Creating a symphony from the noise of customer data

Creating a symphony from the noise of customer data

Technology has transformed the way people communicate and interact with businesses, with the introduction of new channels, applications and devices creating multiple touchpoints between companies and their customers. A logistical nightmare perhaps? Or a largely untapped data opportunity to get more insight on what makes your customers tick. But to make sense of what’s useful amidst the noise, identifying where and how your business generates data is only the first step.

As discussed in a previous blog, data in itself doesn’t necessarily equate to knowledge. Having a growing array of customer data (customer tweets vs call centre recordings, online payments vs invoices) creates an exciting potential for helping deliver a better experience and thus growing sales and loyalty, yet the challenge remains: How does one make this data meaningful? What’s valuable and what should be discarded? Data curation and management can be costly, so what data are worth investing in? Knowing which data sources can be linked to create deep insight is key.

The richest sources of your customer data – where to look?

True of many sectors, but particularly in retail, we have seen the evolution of the customer (shopping) experience morph from something linear to something far more complex. Even a seemingly simple transaction is framed by steps in the pre-purchase ‘discover’ phase and the post-purchase ‘reflect’ stage, as demonstrated in the image below.


While your business might not currently have access to customer data at each of these stages, you should start by reviewing what data your business does have at every point of customer engagement, such as their needs, how they behave, how they pay, and what they say about you and your products across different channels.

Some of these data sources might be available through 2nd or 3rd parties, like product review data for example, which helps build a picture of what customers think of your product/service post-purchase.

It is worth stating here that data privacy regulations may impact how 3rd party data is shared and the correct customer permissions and terms and conditions need to be in place. (My next blog will focus in more detail on the importance of having a solid data governance in light of upcoming regulatory changes like GDPR).

You’ve identified your data – what next?

Once you’ve located your customer data sources, you’ll want to be able to make the most of that data. But before you dive in, to identify the best opportunities for extracting value from your data, there are 4 areas of best practice you should address:

  1. Defining the customer

In order to generate best value from your data, you need to be able to define and link the customer to your data assets. Is there a definition of a customer that is understood throughout your business? A loyalty program is an easy way to do this, but there are other safe and legal ways to derive customer identities such as linking to behaviors from transactions. Alternative methods of customer identification can be captured and linked, e.g. phone or email.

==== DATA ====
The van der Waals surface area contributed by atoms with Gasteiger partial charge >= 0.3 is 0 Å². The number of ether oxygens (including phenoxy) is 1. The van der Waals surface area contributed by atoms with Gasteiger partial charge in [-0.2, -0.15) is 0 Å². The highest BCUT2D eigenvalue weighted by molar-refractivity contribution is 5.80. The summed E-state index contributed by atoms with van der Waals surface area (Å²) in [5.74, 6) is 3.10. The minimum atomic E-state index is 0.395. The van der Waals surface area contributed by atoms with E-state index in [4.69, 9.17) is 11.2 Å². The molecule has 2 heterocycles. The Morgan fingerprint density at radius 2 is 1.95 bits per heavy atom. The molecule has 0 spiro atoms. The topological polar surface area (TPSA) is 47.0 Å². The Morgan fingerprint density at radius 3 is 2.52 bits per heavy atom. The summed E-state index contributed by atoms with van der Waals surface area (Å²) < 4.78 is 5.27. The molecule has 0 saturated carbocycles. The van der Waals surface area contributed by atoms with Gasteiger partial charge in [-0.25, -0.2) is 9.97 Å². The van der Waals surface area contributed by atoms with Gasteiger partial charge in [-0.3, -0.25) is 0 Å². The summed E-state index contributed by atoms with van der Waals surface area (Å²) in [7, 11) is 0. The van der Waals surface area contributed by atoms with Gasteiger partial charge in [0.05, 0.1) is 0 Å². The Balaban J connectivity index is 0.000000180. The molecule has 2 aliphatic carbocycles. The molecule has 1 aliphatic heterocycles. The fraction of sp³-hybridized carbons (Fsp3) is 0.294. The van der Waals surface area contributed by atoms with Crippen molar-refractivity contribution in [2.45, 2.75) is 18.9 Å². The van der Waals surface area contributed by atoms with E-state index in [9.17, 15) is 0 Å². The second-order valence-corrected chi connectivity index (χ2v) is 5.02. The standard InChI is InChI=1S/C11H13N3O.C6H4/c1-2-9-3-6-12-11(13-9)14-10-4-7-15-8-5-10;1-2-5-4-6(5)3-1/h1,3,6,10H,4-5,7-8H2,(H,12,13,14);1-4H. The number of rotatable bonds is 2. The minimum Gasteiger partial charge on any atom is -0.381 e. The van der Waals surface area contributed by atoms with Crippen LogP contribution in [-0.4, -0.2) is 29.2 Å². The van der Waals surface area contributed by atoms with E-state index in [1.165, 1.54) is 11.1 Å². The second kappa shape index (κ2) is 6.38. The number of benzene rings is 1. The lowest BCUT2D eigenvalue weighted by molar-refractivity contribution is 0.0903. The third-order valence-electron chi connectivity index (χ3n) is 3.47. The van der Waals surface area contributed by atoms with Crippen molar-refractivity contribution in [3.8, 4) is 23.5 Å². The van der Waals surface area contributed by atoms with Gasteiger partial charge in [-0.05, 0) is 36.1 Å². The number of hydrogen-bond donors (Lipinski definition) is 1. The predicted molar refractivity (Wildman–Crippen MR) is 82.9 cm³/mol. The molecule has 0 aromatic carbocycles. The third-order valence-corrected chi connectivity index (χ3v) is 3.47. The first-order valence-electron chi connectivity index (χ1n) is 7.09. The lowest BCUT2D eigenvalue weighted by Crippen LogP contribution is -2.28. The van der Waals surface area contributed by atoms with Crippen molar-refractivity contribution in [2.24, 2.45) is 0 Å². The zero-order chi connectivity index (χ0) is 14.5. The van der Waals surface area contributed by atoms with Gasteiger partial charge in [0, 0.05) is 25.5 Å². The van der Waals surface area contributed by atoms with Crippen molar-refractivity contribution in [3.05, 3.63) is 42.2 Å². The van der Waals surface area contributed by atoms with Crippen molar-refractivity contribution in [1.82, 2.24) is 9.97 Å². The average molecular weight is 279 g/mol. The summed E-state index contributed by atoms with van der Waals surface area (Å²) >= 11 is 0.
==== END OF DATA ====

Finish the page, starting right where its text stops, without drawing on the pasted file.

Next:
1. Developing a 360 degree view of the customer

What your customers buy should be easily determined from your transactional data, but do you have any insight into how they think and feel? To understand how to best engage them, insight must be gained across a breadth of data, covering their behaviours and interactions as well as their motivations and influences. Can you link your customer to more than sales data, e.g. online interactions, primary research, social media, etc.?

  1. Combining data sources for a single customer view

It’s highly likely that many of your customer data sources are siloed, or contained in different systems from across your business and from data partners. For example, can you link loyalty program data to online activity? Is data being collected at the same customer level, e.g. loyalty card, individual or household? Being able to link up these customer identities and decide where they fit in the customer hierarchy is key to creating a trusted and valuable view of the customer.

  1. Data granularity & history

Keeping your data assets connected to the customer at a detailed level provides more flexibility in creating a customer language and measuring value from your data. Key interactions such as sales orders, or direct customer contacts should be held at a granular level where possible and only held for a reasonable period of time.


So to effectively navigate through the data noise and create value from your asset, it’s not enough simply to pinpoint what these data sources are and where they live. Identifying how these data sets can be connected to bring new insight on your customers may open up cost saving or growth driving opportunities to all parts of your business – not just sales and marketing.


Want advice on how to link your customer data sets? Get in touch with our data experts today


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